Archive for the ‘TSA Pat-Down Hype’ Category

Over the past few weeks, one of the major stories in the news was the Transportation Security Administration pat-downs and x-ray scans in airports. After the one of the busiest travel days of the year, Thanksgiving Eve, the question arises: Did the T.S.A. pat-downs cause the story or did the media? What started out as a video link, turned into a Twitter and Google explosion of outrage and unrest. The story flooded headlines and reporters flocked to airports to see the results of the online protest, National Opt-Out Day. According to David Carr’s article in The New York Times, the hysteria was nothing but hype during a slow time for news.

In a perfect world, the media’s role is to report the news, not create it. But, as we all know, this is far from a perfect world. The number of media outlets is uncountable and newspapers, news broadcasts and the internet have to report about something. There can never be a day without news. Not to mention the millions of amateurs out there that have twitter and facebook accounts that can’t go a day without posting something on their mind. After all, it’s part of the human genome to want to share and receive information. But, is the media overplaying their role by reporting about something that hasn’t happened yet? Are they causing turmoil by making assumptions about how people will react? I hate to be indecisive, but I will anyway, yes and no.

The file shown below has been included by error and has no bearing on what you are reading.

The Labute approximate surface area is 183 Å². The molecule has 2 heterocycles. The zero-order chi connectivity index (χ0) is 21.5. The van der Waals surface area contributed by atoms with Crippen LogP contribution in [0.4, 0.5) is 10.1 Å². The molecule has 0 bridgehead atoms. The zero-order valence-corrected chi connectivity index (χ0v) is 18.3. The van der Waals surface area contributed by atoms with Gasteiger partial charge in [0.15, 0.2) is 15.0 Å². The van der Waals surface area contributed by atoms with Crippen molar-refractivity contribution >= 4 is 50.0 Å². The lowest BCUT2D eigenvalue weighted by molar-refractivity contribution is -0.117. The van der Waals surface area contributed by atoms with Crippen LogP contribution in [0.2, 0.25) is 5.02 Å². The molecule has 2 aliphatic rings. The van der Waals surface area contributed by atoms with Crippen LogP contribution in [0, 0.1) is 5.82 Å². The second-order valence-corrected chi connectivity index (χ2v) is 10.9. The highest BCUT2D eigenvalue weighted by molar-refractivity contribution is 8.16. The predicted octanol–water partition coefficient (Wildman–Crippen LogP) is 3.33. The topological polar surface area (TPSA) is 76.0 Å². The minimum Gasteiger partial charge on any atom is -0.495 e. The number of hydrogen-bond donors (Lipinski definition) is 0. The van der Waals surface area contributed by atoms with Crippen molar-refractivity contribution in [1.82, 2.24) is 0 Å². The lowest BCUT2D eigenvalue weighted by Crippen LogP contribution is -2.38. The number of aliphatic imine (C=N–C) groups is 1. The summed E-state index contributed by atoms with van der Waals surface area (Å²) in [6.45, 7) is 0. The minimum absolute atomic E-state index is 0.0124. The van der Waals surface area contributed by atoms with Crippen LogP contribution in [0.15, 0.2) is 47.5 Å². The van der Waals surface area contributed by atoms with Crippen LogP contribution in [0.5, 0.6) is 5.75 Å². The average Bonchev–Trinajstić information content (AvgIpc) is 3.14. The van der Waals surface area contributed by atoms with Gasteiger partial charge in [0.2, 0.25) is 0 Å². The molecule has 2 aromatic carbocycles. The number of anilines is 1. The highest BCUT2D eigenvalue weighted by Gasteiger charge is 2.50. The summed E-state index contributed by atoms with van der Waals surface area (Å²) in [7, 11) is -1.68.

The media needs to provide the public with information they want to hear, as well as the information they need to hear. Let’s say, John Doe reads on his facebook about a major issue concerning security measures at his local airport and he happens to have a flight planned in the near future. He would definitely want to know the facts that surround the story. If he were to only have facebook and twitter stories to build his knowledge on the issue, it’s quite possible he’ll receive little to no factual information. His local media outlets wouldn’t be doing its viewers and readers justice to ignore a potential situation.

Now to portray the Al Pacino aspect (Devil’s Advocate), the media should not be causing distress among the masses like many may have experienced leading up to the potential Y2K fiasco. Sure it could’ve been a world wide disaster, but when the day came and went, the stress and fear was all for naught. Is it possible that the media helped prepare the country for the worst…sure, but in the end it was a lot of hype for nothing. The media is supposed to present the facts in a well-researched fashion for all to determine their own decisions. When the media pounces on an issue before it even becomes an issue, it is only hurting its own image. Everyone has heard about the boy who cried wolf, in this instance, that boy happens to be the town crier. So, to all my future media colleagues, how about a little less speculation and a more concise presentation of the facts.